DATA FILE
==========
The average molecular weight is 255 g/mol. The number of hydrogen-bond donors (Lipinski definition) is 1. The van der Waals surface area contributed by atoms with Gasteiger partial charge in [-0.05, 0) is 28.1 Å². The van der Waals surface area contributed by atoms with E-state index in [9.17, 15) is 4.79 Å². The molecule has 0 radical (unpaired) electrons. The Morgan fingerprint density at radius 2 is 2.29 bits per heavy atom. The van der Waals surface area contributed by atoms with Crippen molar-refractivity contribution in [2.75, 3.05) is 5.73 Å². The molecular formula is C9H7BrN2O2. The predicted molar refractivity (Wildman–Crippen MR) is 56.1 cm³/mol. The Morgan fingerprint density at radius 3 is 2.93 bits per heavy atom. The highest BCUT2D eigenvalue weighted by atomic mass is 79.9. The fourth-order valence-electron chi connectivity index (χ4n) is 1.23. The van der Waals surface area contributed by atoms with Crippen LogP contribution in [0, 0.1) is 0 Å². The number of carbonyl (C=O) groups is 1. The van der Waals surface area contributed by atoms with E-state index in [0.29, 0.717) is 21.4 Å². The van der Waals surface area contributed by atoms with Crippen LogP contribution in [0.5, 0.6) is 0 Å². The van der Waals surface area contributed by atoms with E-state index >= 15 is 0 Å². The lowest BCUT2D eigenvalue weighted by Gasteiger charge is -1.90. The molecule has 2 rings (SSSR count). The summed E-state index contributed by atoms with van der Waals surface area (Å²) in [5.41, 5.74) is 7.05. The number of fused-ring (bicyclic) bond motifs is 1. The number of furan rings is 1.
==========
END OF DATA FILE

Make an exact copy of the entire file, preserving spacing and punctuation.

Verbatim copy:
The average molecular weight is 255 g/mol. The number of hydrogen-bond donors (Lipinski definition) is 1. The van der Waals surface area contributed by atoms with Gasteiger partial charge in [-0.05, 0) is 28.1 Å². The van der Waals surface area contributed by atoms with E-state index in [9.17, 15) is 4.79 Å². The molecule has 0 radical (unpaired) electrons. The Morgan fingerprint density at radius 2 is 2.29 bits per heavy atom. The van der Waals surface area contributed by atoms with Crippen molar-refractivity contribution in [2.75, 3.05) is 5.73 Å². The molecular formula is C9H7BrN2O2. The predicted molar refractivity (Wildman–Crippen MR) is 56.1 cm³/mol. The Morgan fingerprint density at radius 3 is 2.93 bits per heavy atom. The highest BCUT2D eigenvalue weighted by atomic mass is 79.9. The fourth-order valence-electron chi connectivity index (χ4n) is 1.23. The van der Waals surface area contributed by atoms with Crippen LogP contribution in [0, 0.1) is 0 Å². The number of carbonyl (C=O) groups is 1. The van der Waals surface area contributed by atoms with E-state index in [0.29, 0.717) is 21.4 Å². The van der Waals surface area contributed by atoms with Crippen LogP contribution in [0.5, 0.6) is 0 Å². The van der Waals surface area contributed by atoms with E-state index >= 15 is 0 Å². The lowest BCUT2D eigenvalue weighted by Gasteiger charge is -1.90. The molecule has 2 rings (SSSR count). The summed E-state index contributed by atoms with van der Waals surface area (Å²) in [5.41, 5.74) is 7.05. The number of fused-ring (bicyclic) bond motifs is 1. The number of furan rings is 1.